As Congdon states early in the book, “being an artist is a viable career choice.” But you first have to wipe out the starving artist mind-set—that making money on what you create somehow degrades your profession.

And what I especially love about this book are the artist profile interviews in each chapter. The book’s designer set off these interviews from the other text by putting them  on orange pages and using white text. Each interview touches on the specific business topic that Congdon discusses in that particular section, and she includes a range of visual artists working in a diverse range of media. Inspiration abounds in the wise words of these working artists.

Here are some invaluable tips from this art business guidebook:

  • Which mind-set do you possess: that of a starving artist or a thriving artist? (pg. 15)
  • Most artists keep journals with both written and visual thoughts, helping work through creative blocks. (pg. 21)
  • Make a vision map of where you want your career to be in 3 to 5 years. (pg. 35)
  • Develop small actionable tasks to help you achieve your vision map. (pg. 38)
  • To protect yourself against copyright infringement, register your artworks with the U.S. Copyright Office. (pg. 45)
  • Send out and hand out postcards of your artwork. Galleries often keep files of these cards. (pg. 70)
  • Prepare a press kit, and promote yourself to blogs, magazines, and newspapers. (pg. 76)
  • Understand the pros and cons of sending your work to a commercial printer or investing in a high-end printer and making your own prints. (pg. 92)
  • To build your resume, apply to juried shows by following certain guidelines. (pg. 112)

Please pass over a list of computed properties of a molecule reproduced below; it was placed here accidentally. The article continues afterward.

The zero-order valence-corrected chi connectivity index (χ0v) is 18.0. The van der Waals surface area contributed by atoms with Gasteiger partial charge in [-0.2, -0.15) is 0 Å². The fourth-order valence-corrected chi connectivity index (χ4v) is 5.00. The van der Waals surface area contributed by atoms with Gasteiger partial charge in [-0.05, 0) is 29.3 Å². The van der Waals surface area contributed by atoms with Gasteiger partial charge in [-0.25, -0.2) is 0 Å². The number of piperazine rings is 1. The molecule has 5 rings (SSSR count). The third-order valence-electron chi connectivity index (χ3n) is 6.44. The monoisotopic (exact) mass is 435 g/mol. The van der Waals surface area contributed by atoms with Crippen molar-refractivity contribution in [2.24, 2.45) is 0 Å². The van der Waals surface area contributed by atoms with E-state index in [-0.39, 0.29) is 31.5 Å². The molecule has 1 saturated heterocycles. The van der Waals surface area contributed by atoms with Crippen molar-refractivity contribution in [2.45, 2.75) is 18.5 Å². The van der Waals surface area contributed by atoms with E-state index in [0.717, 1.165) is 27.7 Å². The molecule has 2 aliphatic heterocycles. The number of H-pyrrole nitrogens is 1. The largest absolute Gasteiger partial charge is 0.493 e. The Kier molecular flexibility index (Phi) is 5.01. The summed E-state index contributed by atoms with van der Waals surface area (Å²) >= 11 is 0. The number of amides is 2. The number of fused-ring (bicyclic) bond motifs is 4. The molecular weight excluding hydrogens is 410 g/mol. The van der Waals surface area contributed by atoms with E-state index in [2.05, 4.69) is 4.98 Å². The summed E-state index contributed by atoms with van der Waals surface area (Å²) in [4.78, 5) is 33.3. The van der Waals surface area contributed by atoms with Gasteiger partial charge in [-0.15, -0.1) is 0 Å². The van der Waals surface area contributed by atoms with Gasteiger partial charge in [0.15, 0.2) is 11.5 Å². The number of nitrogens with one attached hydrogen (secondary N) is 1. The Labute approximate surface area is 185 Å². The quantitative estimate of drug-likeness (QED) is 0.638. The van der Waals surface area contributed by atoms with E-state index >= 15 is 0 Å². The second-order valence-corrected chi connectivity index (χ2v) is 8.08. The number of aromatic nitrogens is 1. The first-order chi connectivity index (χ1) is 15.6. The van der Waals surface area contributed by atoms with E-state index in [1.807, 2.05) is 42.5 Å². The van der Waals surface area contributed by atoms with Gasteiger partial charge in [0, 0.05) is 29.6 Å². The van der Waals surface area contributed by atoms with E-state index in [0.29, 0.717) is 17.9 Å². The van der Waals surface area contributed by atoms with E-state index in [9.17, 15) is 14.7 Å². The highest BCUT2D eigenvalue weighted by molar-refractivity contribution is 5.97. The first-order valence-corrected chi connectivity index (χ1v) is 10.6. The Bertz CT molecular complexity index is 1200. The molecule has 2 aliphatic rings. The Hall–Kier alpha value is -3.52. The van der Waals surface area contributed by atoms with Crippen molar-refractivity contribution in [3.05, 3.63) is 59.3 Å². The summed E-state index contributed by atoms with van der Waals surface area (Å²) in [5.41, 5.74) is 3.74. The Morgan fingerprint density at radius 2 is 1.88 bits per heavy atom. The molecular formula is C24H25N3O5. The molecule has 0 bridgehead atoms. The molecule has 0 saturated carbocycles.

• How to introduce yourself to a gallery. (pg. 121)
  • The ins and outs of illustration and licensing contracts. (all of chaper 6).
  • Take time off to prevent burnout. (pg. 176)

This book was published 3 years ago in 2014. In the techie world, 3 years is a lifetime and for that reason, I felt the social media information in chapter 3, “Promoting Your Work,” to be a bit light. The opportunities for using social media to promote art has exploded, especially using Instagram. See my article,“Six Marketing Tips for Using Instagram,” and my Twitter articles:“Twitter is for Creatives—6 Easy Steps,” and “Tweet Your Way to a Personal Brand.” 

All artists are entrepreneurs. We must accept this fact and get on with the concept of marketing our artworks. if you are at any stage of your art career, and want to go old school and have an invaluable reference book, I suggest “Art Inc.”

For art business advice, I also recommend the online magazine Handmade Seller. 

To see my fine art paintings, visit schwebacharts.com or schwebacharts.etsy.com. 

Finding the Story in the Process: Memories in the Making

Lynn Schwebach
My mom painting in a Memories in the Making Class. 

My mom painting in a Memories in the Making Class.